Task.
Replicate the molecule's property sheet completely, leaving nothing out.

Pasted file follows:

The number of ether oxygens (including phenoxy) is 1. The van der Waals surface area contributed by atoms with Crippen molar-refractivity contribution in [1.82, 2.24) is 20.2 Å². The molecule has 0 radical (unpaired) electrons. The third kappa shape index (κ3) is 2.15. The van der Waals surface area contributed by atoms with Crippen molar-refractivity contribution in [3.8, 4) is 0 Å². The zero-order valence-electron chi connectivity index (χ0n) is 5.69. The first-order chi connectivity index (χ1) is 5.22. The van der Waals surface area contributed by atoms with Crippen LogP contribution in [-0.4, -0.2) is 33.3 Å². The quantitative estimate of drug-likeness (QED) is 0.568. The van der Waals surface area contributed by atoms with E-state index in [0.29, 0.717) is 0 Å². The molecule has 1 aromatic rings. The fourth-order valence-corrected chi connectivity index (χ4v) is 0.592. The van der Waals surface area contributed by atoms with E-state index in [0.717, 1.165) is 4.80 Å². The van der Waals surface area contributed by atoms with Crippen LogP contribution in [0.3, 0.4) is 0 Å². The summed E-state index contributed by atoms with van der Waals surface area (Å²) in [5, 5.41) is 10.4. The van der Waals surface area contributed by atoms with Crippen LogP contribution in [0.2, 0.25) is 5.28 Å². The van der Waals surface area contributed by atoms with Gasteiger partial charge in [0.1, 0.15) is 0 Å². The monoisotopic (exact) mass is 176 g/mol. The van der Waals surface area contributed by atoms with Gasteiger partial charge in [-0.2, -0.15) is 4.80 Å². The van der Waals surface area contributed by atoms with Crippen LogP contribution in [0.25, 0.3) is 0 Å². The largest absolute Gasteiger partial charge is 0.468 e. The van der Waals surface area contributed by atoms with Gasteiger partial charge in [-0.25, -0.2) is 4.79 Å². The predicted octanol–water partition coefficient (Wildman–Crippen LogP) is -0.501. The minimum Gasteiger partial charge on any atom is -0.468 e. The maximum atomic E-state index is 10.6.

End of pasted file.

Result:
The number of ether oxygens (including phenoxy) is 1. The van der Waals surface area contributed by atoms with Crippen molar-refractivity contribution in [1.82, 2.24) is 20.2 Å². The molecule has 0 radical (unpaired) electrons. The third kappa shape index (κ3) is 2.15. The van der Waals surface area contributed by atoms with Crippen molar-refractivity contribution in [3.8, 4) is 0 Å². The zero-order valence-electron chi connectivity index (χ0n) is 5.69. The first-order chi connectivity index (χ1) is 5.22. The van der Waals surface area contributed by atoms with Crippen LogP contribution in [-0.4, -0.2) is 33.3 Å². The quantitative estimate of drug-likeness (QED) is 0.568. The van der Waals surface area contributed by atoms with E-state index in [0.29, 0.717) is 0 Å². The molecule has 1 aromatic rings. The fourth-order valence-corrected chi connectivity index (χ4v) is 0.592. The van der Waals surface area contributed by atoms with E-state index in [0.717, 1.165) is 4.80 Å². The van der Waals surface area contributed by atoms with Crippen LogP contribution in [0.3, 0.4) is 0 Å². The summed E-state index contributed by atoms with van der Waals surface area (Å²) in [5, 5.41) is 10.4. The van der Waals surface area contributed by atoms with Crippen LogP contribution in [0.2, 0.25) is 5.28 Å². The van der Waals surface area contributed by atoms with Gasteiger partial charge in [0.1, 0.15) is 0 Å². The monoisotopic (exact) mass is 176 g/mol. The van der Waals surface area contributed by atoms with Gasteiger partial charge in [-0.2, -0.15) is 4.80 Å². The van der Waals surface area contributed by atoms with Crippen LogP contribution in [0.25, 0.3) is 0 Å². The largest absolute Gasteiger partial charge is 0.468 e. The van der Waals surface area contributed by atoms with Gasteiger partial charge in [-0.25, -0.2) is 4.79 Å². The predicted octanol–water partition coefficient (Wildman–Crippen LogP) is -0.501. The minimum Gasteiger partial charge on any atom is -0.468 e. The maximum atomic E-state index is 10.6.